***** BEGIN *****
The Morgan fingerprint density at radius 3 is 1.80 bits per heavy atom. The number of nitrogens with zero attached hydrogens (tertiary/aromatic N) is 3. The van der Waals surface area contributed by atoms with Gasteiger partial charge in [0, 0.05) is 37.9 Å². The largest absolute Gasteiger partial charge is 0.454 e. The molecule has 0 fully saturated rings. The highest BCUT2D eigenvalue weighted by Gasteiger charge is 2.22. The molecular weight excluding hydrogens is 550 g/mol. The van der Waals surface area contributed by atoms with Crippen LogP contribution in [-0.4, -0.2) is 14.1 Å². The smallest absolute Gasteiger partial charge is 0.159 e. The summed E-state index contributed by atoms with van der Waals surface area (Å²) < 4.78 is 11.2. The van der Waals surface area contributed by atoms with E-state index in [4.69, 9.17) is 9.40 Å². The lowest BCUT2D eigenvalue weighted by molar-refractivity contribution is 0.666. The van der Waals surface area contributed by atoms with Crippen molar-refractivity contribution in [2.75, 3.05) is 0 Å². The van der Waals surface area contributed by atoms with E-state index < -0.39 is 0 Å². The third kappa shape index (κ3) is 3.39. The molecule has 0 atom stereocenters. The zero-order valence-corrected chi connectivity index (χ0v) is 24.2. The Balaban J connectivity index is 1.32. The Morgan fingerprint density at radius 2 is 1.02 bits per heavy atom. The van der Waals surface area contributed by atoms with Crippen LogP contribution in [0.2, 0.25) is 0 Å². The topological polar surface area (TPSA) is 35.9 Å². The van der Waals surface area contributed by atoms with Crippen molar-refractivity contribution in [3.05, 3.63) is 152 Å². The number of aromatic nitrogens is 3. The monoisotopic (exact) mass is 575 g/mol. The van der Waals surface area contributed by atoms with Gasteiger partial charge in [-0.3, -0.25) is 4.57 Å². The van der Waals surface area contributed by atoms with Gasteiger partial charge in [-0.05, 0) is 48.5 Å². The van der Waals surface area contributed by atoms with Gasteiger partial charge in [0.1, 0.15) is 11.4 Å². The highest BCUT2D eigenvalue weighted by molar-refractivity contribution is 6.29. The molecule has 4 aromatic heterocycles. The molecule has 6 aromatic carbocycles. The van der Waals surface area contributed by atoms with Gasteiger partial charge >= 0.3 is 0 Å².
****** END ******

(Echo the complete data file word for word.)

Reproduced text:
The Morgan fingerprint density at radius 3 is 1.80 bits per heavy atom. The number of nitrogens with zero attached hydrogens (tertiary/aromatic N) is 3. The van der Waals surface area contributed by atoms with Gasteiger partial charge in [0, 0.05) is 37.9 Å². The largest absolute Gasteiger partial charge is 0.454 e. The molecule has 0 fully saturated rings. The highest BCUT2D eigenvalue weighted by Gasteiger charge is 2.22. The molecular weight excluding hydrogens is 550 g/mol. The van der Waals surface area contributed by atoms with Crippen LogP contribution in [-0.4, -0.2) is 14.1 Å². The smallest absolute Gasteiger partial charge is 0.159 e. The summed E-state index contributed by atoms with van der Waals surface area (Å²) < 4.78 is 11.2. The van der Waals surface area contributed by atoms with E-state index in [4.69, 9.17) is 9.40 Å². The lowest BCUT2D eigenvalue weighted by molar-refractivity contribution is 0.666. The van der Waals surface area contributed by atoms with Crippen molar-refractivity contribution in [2.75, 3.05) is 0 Å². The van der Waals surface area contributed by atoms with E-state index < -0.39 is 0 Å². The third kappa shape index (κ3) is 3.39. The molecule has 0 atom stereocenters. The zero-order valence-corrected chi connectivity index (χ0v) is 24.2. The Balaban J connectivity index is 1.32. The Morgan fingerprint density at radius 2 is 1.02 bits per heavy atom. The van der Waals surface area contributed by atoms with Crippen LogP contribution in [0.2, 0.25) is 0 Å². The topological polar surface area (TPSA) is 35.9 Å². The van der Waals surface area contributed by atoms with Crippen molar-refractivity contribution in [3.05, 3.63) is 152 Å². The number of aromatic nitrogens is 3. The monoisotopic (exact) mass is 575 g/mol. The van der Waals surface area contributed by atoms with Gasteiger partial charge in [-0.3, -0.25) is 4.57 Å². The van der Waals surface area contributed by atoms with Gasteiger partial charge in [-0.05, 0) is 48.5 Å². The van der Waals surface area contributed by atoms with Gasteiger partial charge in [0.1, 0.15) is 11.4 Å². The highest BCUT2D eigenvalue weighted by molar-refractivity contribution is 6.29. The molecule has 4 aromatic heterocycles. The molecule has 6 aromatic carbocycles. The van der Waals surface area contributed by atoms with Gasteiger partial charge >= 0.3 is 0 Å².